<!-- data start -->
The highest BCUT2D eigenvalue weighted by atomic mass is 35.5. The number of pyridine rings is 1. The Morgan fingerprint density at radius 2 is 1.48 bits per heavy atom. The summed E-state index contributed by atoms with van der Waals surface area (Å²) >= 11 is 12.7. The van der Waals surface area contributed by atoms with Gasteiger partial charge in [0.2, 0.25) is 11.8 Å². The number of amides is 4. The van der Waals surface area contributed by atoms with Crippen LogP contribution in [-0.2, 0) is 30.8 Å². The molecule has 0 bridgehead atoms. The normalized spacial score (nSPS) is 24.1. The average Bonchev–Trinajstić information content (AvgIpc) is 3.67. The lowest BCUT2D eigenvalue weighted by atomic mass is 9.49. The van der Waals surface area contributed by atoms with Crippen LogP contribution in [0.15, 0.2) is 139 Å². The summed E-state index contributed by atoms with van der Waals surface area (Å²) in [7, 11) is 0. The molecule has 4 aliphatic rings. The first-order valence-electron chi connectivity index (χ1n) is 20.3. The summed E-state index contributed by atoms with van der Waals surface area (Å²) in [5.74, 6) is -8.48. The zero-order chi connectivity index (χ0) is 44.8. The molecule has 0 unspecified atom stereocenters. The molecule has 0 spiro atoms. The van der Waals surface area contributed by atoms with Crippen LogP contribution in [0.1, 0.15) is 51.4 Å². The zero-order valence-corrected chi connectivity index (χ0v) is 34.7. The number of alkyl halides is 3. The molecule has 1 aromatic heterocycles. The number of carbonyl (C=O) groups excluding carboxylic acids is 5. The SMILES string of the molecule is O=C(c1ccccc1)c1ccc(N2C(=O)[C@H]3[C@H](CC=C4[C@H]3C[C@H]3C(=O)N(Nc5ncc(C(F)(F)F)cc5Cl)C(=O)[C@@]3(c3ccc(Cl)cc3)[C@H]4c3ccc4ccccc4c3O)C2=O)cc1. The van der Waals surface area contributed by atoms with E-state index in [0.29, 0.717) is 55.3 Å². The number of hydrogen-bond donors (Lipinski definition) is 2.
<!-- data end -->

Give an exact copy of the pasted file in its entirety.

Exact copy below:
The highest BCUT2D eigenvalue weighted by atomic mass is 35.5. The number of pyridine rings is 1. The Morgan fingerprint density at radius 2 is 1.48 bits per heavy atom. The summed E-state index contributed by atoms with van der Waals surface area (Å²) >= 11 is 12.7. The van der Waals surface area contributed by atoms with Gasteiger partial charge in [0.2, 0.25) is 11.8 Å². The number of amides is 4. The van der Waals surface area contributed by atoms with Crippen LogP contribution in [-0.2, 0) is 30.8 Å². The molecule has 0 bridgehead atoms. The normalized spacial score (nSPS) is 24.1. The average Bonchev–Trinajstić information content (AvgIpc) is 3.67. The lowest BCUT2D eigenvalue weighted by atomic mass is 9.49. The van der Waals surface area contributed by atoms with Crippen LogP contribution in [0.15, 0.2) is 139 Å². The summed E-state index contributed by atoms with van der Waals surface area (Å²) in [7, 11) is 0. The molecule has 4 aliphatic rings. The first-order valence-electron chi connectivity index (χ1n) is 20.3. The summed E-state index contributed by atoms with van der Waals surface area (Å²) in [5.74, 6) is -8.48. The zero-order chi connectivity index (χ0) is 44.8. The molecule has 0 unspecified atom stereocenters. The molecule has 0 spiro atoms. The van der Waals surface area contributed by atoms with Crippen LogP contribution in [0.1, 0.15) is 51.4 Å². The zero-order valence-corrected chi connectivity index (χ0v) is 34.7. The number of alkyl halides is 3. The molecule has 1 aromatic heterocycles. The number of carbonyl (C=O) groups excluding carboxylic acids is 5. The SMILES string of the molecule is O=C(c1ccccc1)c1ccc(N2C(=O)[C@H]3[C@H](CC=C4[C@H]3C[C@H]3C(=O)N(Nc5ncc(C(F)(F)F)cc5Cl)C(=O)[C@@]3(c3ccc(Cl)cc3)[C@H]4c3ccc4ccccc4c3O)C2=O)cc1. The van der Waals surface area contributed by atoms with E-state index in [0.29, 0.717) is 55.3 Å². The number of hydrogen-bond donors (Lipinski definition) is 2.